Another victim of Brexit uncertainty, British steel, has requested a £100m government loan after being frozen out of the EU scheme.
Before Brexit the company could have used EU carbon credits to mitigate the pollution bill in 2018, however, free carbon permits have been suspended by the EU until a Brexit deal is confirmed.
This creates a struggle for British steel as the carbon emissions trading system (ETS) gave permission for industrial polluters to pay for carbon emissions last year.
British Steel is now in talks with Theresa May and the Department of Business proposing the loan is secured only in a matter of weeks to obtain financial security, according to Sky News.
The free permit allows firms to release 1,000kg of carbon dioxide which can then be traded for money.
And consequently, due to being frozen out, British Steel is unable to pay the EU’s carbon emissions trading system (ETS) which includes £2billion of emissions allowances.
The six-month extension of Brexit requested by Theresa May has therefore resulted in the UK to be excluded from the ETS.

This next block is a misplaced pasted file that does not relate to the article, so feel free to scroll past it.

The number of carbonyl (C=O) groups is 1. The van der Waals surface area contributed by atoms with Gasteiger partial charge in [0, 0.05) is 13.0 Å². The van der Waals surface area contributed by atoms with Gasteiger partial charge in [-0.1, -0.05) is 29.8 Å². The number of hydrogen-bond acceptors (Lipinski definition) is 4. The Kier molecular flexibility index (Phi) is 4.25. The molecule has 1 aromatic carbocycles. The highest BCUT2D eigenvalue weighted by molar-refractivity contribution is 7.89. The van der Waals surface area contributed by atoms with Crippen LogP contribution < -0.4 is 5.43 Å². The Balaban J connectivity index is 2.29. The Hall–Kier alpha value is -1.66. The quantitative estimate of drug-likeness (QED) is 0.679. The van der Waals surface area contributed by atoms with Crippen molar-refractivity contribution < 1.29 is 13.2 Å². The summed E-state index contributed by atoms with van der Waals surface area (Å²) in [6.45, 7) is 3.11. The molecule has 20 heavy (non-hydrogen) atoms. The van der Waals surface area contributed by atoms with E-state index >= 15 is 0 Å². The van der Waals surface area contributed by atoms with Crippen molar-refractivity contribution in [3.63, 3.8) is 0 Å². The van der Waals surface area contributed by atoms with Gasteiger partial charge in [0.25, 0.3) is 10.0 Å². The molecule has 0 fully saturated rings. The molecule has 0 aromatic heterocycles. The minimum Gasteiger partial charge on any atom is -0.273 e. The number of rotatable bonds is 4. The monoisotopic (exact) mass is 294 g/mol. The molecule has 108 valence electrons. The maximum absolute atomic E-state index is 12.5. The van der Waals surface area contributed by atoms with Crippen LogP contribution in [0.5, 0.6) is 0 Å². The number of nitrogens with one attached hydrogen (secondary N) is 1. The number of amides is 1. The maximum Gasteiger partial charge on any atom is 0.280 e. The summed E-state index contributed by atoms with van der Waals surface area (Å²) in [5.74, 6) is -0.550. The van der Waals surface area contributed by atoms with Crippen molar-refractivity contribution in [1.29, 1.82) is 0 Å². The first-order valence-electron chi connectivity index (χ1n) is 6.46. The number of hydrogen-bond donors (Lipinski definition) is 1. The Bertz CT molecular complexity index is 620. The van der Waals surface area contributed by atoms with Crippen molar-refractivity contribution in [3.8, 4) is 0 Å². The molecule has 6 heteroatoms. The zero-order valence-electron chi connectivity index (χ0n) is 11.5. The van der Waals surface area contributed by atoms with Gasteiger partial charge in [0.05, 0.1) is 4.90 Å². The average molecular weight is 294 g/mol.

Conservative representative, Andrew Percy, representative commented negatively against the delay, saying a deal would give British Steel the certainty it needed.
“This was one of the reasons I supported the deal. Sadly, local Labour MPs opposed that, and pretty much every other way of leaving the EU, which has directly led to British Steel asking for this funding.”
Nic Dakin, Labour MP for Scunthorpe also highlighted the delay dangers: “It reflects the dangers for our area of leaving the EU without a good deal. And underlines why it is so important to avoid a no deal exit from the EU”.